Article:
This Texas State Park has a good campground, complete with a cabana to provide shade from the sun, which we did not have to worry about the whole time we were there. It rained hard and was very windy most of the time. The only saving grace in all of this was the fact that the rattle snakes stayed ‘indoors’, which certainly provided Dee Dee with a certain degree of relief. We were almost right on the beach – maybe only about a 3 block walk. Charlie was in doggy heaven; he got to chase a tennis ball and swim in the surf until he could hardly lift his tongue off the sand. Wahoo! Texas State Parks has an interesting fee structure: the campsites are fairly spacious and have water and power (there is a sewer dump conveniently located on the way out.) The rate is $20 per night, which seems reasonable until you factor in a $5 per day, per person, park use fee. That brings your stay there to $30 per night. Still and all, given the locale, not too bad a deal.
We drove down the island and took the FREE ferry (there were FIVE of them running full-tilt boogie) off the Island and over to the mainland, and then drove a big circle back through Corpus Christi and back to Mustang Island. The next day, we headed over to Padre Island, driving over a small causeway that links it to Mustang Island. At the end of the road is Padre Island National Seashore. Located on the south Texas coast, Padre Island National Seashore protects the longest undeveloped stretch of barrier island in the world, with nearly 70 miles of sand and shell beaches, windswept dunes and seemingly endless grasslands. And the majority of the 70 miles is roadless. But, you can drive on the beach (most of the time, except certain portions that are closed when sea turtle are nesting) and camp. Four-wheel drive is almost required to do this. There is an excellent campground there as well, but it’s total dry camping. The cool thing about this campground is that it is RIGHT on the beach. The surf seems to almost break into your campsite. This place is first-come-first-serve, and it was pretty full.
Due to the still crappy weather in the area, we opted to spend an additional day here and wait out the weather.
January 11, 2015 – Galveston Island, Texas
It’s been more than 2 weeks since we have seen the sun (well, it did manage to peak out for about 5 seconds one afternoon.) Our skin is taking on a bluish tint and our hands are now perpetually wrinkled due to the rain. One piece of good news is that finally, after more than 2 weeks, my case of the flu and cough seems to have almost totally dissipated.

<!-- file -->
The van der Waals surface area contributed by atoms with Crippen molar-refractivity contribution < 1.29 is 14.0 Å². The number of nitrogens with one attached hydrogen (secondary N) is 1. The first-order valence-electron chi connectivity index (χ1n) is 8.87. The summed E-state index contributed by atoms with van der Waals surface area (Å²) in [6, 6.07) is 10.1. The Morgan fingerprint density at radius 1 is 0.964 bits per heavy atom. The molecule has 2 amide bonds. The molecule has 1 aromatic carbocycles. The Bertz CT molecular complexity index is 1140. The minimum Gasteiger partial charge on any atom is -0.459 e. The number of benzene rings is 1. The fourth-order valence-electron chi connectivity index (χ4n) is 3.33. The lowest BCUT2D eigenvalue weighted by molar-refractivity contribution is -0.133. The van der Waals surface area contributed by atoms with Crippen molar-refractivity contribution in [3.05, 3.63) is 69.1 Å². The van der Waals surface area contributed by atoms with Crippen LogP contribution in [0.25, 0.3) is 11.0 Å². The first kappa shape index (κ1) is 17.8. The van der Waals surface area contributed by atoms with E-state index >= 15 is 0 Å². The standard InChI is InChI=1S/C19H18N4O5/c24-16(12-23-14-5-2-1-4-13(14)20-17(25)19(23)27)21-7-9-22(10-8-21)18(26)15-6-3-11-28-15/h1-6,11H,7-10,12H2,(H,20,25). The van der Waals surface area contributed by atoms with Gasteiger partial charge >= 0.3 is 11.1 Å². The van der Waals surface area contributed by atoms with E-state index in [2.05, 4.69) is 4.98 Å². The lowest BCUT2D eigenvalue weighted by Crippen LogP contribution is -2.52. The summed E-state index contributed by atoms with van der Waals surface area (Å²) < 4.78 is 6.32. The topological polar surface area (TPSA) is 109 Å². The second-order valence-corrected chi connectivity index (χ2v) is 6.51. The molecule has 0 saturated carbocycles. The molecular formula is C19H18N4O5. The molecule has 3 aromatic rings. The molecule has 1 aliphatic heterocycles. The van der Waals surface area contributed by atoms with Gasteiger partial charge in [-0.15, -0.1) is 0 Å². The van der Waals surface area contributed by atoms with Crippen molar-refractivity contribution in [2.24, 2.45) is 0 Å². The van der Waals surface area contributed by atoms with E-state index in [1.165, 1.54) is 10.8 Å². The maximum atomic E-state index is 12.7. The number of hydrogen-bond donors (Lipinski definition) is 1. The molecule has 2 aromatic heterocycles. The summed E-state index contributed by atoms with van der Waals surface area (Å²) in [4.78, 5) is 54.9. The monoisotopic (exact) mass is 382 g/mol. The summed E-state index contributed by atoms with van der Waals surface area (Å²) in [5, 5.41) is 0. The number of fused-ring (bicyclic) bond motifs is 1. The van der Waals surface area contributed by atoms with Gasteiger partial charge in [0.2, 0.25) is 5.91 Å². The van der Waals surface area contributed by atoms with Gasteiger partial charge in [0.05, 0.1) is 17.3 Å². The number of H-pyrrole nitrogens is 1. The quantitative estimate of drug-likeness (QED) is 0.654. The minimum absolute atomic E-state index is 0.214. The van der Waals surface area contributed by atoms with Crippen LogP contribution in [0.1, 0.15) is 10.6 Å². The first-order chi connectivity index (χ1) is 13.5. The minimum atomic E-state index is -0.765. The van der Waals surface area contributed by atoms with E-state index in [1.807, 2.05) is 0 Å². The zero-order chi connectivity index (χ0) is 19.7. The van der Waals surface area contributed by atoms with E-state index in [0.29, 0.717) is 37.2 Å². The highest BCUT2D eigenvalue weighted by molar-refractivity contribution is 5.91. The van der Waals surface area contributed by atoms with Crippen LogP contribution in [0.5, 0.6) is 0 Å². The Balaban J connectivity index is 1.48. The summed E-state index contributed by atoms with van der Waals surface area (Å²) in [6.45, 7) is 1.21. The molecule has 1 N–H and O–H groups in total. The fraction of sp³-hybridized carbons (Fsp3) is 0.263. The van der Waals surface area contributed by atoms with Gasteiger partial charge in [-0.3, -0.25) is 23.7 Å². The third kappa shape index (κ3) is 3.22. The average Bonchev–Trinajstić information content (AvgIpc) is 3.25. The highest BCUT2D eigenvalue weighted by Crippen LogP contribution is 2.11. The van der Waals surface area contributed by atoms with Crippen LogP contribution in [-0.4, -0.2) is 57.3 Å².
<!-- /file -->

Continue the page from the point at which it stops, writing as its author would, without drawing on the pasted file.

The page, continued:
Galveston is a very cool place. And, it’s really a ‘summer-time’ place as you can see by the multitude of tourist business that dominate the 14+ mile long Seawall Boulevard. It almost resembles Coney Island in many ways. As your drive down this long stretch, the city is on one side of the road and the Gulf of Mexico is on the other. We are staying at this very neat place called Dellanera RV Park, which is run by the County Parks. Our site is right on the beach – so close that we hear the Gulf of Mexico surf breaking, all the time. As we look out our back window, and especially at night, we can see a few off-shore oil rigs and several anchored tankers, waiting to be off-loaded at the several refineries in the area.
One issue we encountered, however, is that the beach immediately out front was being reconstructed because it was pretty much destroyed during the last hurricane. This is accomplished by essentially hauling tons and tons and tons of sand and re-positioning it on the beach. This is really a minor issue as we can walk about a block through the RV Park and take a small path down to portion of the frontage that is still in good condition. Once again, Charlie is very appreciative of the surf-and-sand environment we continue to provide for him. And, he now seems to spend an equal amount of time in the surf as he does chasing a tennis ball. We need to get him a board.
As we drove around exploring, we came across another of the FREE Texas ferries, off the north east side of Galveston Island. Very efficient operation. We counted 5 ferry docks at this location. Another thing we noticed is that almost all the houses on Galveston Island are built on ‘stilts’ – 12” X 12” pressure-treated timbers (or in some cases, telephone poles) driven into the ground. The actual house sits about 12 – 18 feet in the air. The reason is obvious – protection from flooding caused by hurricanes.
January 15 – still no sun! We depart here (Galveston Island) this morning, headed for Carencro, Louisiana, where we will be staying at the Bayou Wilderness RV Park. Stay tuned…